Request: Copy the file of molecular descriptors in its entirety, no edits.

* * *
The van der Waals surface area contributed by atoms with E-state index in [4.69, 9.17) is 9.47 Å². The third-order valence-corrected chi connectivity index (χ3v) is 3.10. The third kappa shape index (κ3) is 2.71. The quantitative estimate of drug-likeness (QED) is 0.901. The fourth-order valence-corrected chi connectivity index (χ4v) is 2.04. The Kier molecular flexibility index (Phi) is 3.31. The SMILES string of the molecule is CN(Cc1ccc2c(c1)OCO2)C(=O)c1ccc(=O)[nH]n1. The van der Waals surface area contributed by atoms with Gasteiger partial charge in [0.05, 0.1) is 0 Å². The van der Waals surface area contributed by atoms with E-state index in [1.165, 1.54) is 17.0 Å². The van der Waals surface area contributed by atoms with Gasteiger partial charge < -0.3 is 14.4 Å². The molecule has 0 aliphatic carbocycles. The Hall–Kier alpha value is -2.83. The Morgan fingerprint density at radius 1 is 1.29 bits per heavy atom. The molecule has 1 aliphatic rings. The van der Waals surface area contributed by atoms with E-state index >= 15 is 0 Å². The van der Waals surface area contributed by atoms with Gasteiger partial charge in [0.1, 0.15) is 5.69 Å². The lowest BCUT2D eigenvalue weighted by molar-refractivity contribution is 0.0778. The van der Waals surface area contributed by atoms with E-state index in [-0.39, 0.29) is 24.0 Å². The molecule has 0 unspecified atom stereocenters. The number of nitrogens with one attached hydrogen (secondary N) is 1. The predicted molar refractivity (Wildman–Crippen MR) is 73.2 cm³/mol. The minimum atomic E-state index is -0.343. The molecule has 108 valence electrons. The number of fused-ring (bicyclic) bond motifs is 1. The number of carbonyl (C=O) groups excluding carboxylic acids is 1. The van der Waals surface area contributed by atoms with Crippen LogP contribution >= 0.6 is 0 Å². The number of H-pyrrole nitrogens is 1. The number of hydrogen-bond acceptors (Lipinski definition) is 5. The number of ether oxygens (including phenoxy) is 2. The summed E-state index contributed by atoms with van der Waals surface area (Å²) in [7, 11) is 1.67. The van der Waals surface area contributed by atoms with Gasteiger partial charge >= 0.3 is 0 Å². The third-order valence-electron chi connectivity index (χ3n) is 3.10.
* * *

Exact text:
The van der Waals surface area contributed by atoms with E-state index in [4.69, 9.17) is 9.47 Å². The third-order valence-corrected chi connectivity index (χ3v) is 3.10. The third kappa shape index (κ3) is 2.71. The quantitative estimate of drug-likeness (QED) is 0.901. The fourth-order valence-corrected chi connectivity index (χ4v) is 2.04. The Kier molecular flexibility index (Phi) is 3.31. The SMILES string of the molecule is CN(Cc1ccc2c(c1)OCO2)C(=O)c1ccc(=O)[nH]n1. The van der Waals surface area contributed by atoms with Gasteiger partial charge in [0.05, 0.1) is 0 Å². The van der Waals surface area contributed by atoms with E-state index in [1.165, 1.54) is 17.0 Å². The van der Waals surface area contributed by atoms with Gasteiger partial charge < -0.3 is 14.4 Å². The molecule has 0 aliphatic carbocycles. The Hall–Kier alpha value is -2.83. The Morgan fingerprint density at radius 1 is 1.29 bits per heavy atom. The molecule has 1 aliphatic rings. The van der Waals surface area contributed by atoms with E-state index >= 15 is 0 Å². The van der Waals surface area contributed by atoms with Gasteiger partial charge in [0.1, 0.15) is 5.69 Å². The lowest BCUT2D eigenvalue weighted by molar-refractivity contribution is 0.0778. The van der Waals surface area contributed by atoms with E-state index in [-0.39, 0.29) is 24.0 Å². The molecule has 0 unspecified atom stereocenters. The number of nitrogens with one attached hydrogen (secondary N) is 1. The predicted molar refractivity (Wildman–Crippen MR) is 73.2 cm³/mol. The minimum atomic E-state index is -0.343. The molecule has 108 valence electrons. The number of fused-ring (bicyclic) bond motifs is 1. The number of carbonyl (C=O) groups excluding carboxylic acids is 1. The van der Waals surface area contributed by atoms with Crippen LogP contribution >= 0.6 is 0 Å². The number of H-pyrrole nitrogens is 1. The number of hydrogen-bond acceptors (Lipinski definition) is 5. The number of ether oxygens (including phenoxy) is 2. The summed E-state index contributed by atoms with van der Waals surface area (Å²) in [7, 11) is 1.67. The van der Waals surface area contributed by atoms with Gasteiger partial charge >= 0.3 is 0 Å². The third-order valence-electron chi connectivity index (χ3n) is 3.10.